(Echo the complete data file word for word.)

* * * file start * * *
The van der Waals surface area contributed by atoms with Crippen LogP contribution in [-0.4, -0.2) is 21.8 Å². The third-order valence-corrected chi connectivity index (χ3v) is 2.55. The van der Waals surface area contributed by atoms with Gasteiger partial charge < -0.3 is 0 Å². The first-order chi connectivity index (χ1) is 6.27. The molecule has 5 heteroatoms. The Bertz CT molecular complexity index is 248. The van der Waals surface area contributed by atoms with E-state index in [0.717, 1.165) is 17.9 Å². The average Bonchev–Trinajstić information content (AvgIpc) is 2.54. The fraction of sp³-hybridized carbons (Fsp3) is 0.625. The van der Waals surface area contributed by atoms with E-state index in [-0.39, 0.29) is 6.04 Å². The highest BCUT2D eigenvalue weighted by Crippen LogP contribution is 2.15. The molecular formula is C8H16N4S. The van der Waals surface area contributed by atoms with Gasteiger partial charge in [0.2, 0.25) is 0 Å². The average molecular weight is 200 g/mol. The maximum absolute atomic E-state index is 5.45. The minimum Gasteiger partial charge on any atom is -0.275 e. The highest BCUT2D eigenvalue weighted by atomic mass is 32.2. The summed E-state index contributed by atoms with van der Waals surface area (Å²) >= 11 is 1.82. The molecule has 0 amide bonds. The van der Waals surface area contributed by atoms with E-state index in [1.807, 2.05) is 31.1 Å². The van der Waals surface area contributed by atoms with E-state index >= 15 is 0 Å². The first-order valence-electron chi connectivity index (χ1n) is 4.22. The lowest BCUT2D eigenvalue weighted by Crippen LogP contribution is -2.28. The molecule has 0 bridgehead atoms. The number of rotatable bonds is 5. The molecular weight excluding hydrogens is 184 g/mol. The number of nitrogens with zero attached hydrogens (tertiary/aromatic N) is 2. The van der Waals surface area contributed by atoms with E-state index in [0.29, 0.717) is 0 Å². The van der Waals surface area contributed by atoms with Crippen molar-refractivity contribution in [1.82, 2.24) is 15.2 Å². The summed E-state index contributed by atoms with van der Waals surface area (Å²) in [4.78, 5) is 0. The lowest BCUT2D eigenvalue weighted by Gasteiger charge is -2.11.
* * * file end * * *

The van der Waals surface area contributed by atoms with Crippen LogP contribution in [-0.4, -0.2) is 21.8 Å². The third-order valence-corrected chi connectivity index (χ3v) is 2.55. The van der Waals surface area contributed by atoms with Gasteiger partial charge < -0.3 is 0 Å². The first-order chi connectivity index (χ1) is 6.27. The molecule has 5 heteroatoms. The Bertz CT molecular complexity index is 248. The van der Waals surface area contributed by atoms with E-state index in [0.717, 1.165) is 17.9 Å². The average Bonchev–Trinajstić information content (AvgIpc) is 2.54. The fraction of sp³-hybridized carbons (Fsp3) is 0.625. The van der Waals surface area contributed by atoms with E-state index in [-0.39, 0.29) is 6.04 Å². The highest BCUT2D eigenvalue weighted by Crippen LogP contribution is 2.15. The molecular formula is C8H16N4S. The van der Waals surface area contributed by atoms with Gasteiger partial charge in [0.2, 0.25) is 0 Å². The average molecular weight is 200 g/mol. The maximum absolute atomic E-state index is 5.45. The minimum Gasteiger partial charge on any atom is -0.275 e. The highest BCUT2D eigenvalue weighted by atomic mass is 32.2. The summed E-state index contributed by atoms with van der Waals surface area (Å²) >= 11 is 1.82. The molecule has 0 amide bonds. The van der Waals surface area contributed by atoms with E-state index in [1.807, 2.05) is 31.1 Å². The van der Waals surface area contributed by atoms with E-state index >= 15 is 0 Å². The first-order valence-electron chi connectivity index (χ1n) is 4.22. The lowest BCUT2D eigenvalue weighted by Crippen LogP contribution is -2.28. The molecule has 0 bridgehead atoms. The number of rotatable bonds is 5. The molecular weight excluding hydrogens is 184 g/mol. The number of nitrogens with zero attached hydrogens (tertiary/aromatic N) is 2. The van der Waals surface area contributed by atoms with E-state index in [0.29, 0.717) is 0 Å². The van der Waals surface area contributed by atoms with Crippen molar-refractivity contribution in [1.82, 2.24) is 15.2 Å². The summed E-state index contributed by atoms with van der Waals surface area (Å²) in [4.78, 5) is 0. The lowest BCUT2D eigenvalue weighted by Gasteiger charge is -2.11.